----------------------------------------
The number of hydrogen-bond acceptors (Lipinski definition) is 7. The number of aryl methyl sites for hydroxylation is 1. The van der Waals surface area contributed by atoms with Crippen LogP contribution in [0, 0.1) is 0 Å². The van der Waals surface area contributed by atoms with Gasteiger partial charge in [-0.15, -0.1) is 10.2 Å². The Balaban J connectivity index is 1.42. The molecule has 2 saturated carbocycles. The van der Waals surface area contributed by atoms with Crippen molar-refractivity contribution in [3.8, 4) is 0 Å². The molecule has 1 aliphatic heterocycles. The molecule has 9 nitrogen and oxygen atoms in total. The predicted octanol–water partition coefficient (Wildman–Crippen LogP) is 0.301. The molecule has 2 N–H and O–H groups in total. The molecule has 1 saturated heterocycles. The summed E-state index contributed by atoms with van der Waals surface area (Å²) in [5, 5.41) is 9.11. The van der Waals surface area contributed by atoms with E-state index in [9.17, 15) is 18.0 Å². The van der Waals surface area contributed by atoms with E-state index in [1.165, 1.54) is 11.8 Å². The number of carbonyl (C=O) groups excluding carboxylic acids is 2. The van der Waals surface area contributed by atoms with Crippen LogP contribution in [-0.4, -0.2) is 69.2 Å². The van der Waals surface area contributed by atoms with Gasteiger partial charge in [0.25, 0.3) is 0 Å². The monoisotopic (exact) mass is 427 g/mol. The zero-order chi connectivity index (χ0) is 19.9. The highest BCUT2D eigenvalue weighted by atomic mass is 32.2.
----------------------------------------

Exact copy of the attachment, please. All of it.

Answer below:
The number of hydrogen-bond acceptors (Lipinski definition) is 7. The number of aryl methyl sites for hydroxylation is 1. The van der Waals surface area contributed by atoms with Crippen LogP contribution in [0, 0.1) is 0 Å². The van der Waals surface area contributed by atoms with Gasteiger partial charge in [-0.15, -0.1) is 10.2 Å². The Balaban J connectivity index is 1.42. The molecule has 2 saturated carbocycles. The van der Waals surface area contributed by atoms with Crippen molar-refractivity contribution in [3.8, 4) is 0 Å². The molecule has 1 aliphatic heterocycles. The molecule has 9 nitrogen and oxygen atoms in total. The predicted octanol–water partition coefficient (Wildman–Crippen LogP) is 0.301. The molecule has 2 N–H and O–H groups in total. The molecule has 1 saturated heterocycles. The summed E-state index contributed by atoms with van der Waals surface area (Å²) in [5, 5.41) is 9.11. The van der Waals surface area contributed by atoms with E-state index in [9.17, 15) is 18.0 Å². The van der Waals surface area contributed by atoms with E-state index in [1.165, 1.54) is 11.8 Å². The number of carbonyl (C=O) groups excluding carboxylic acids is 2. The van der Waals surface area contributed by atoms with Crippen LogP contribution in [-0.4, -0.2) is 69.2 Å². The van der Waals surface area contributed by atoms with Gasteiger partial charge in [0.25, 0.3) is 0 Å². The monoisotopic (exact) mass is 427 g/mol. The zero-order chi connectivity index (χ0) is 19.9. The highest BCUT2D eigenvalue weighted by atomic mass is 32.2.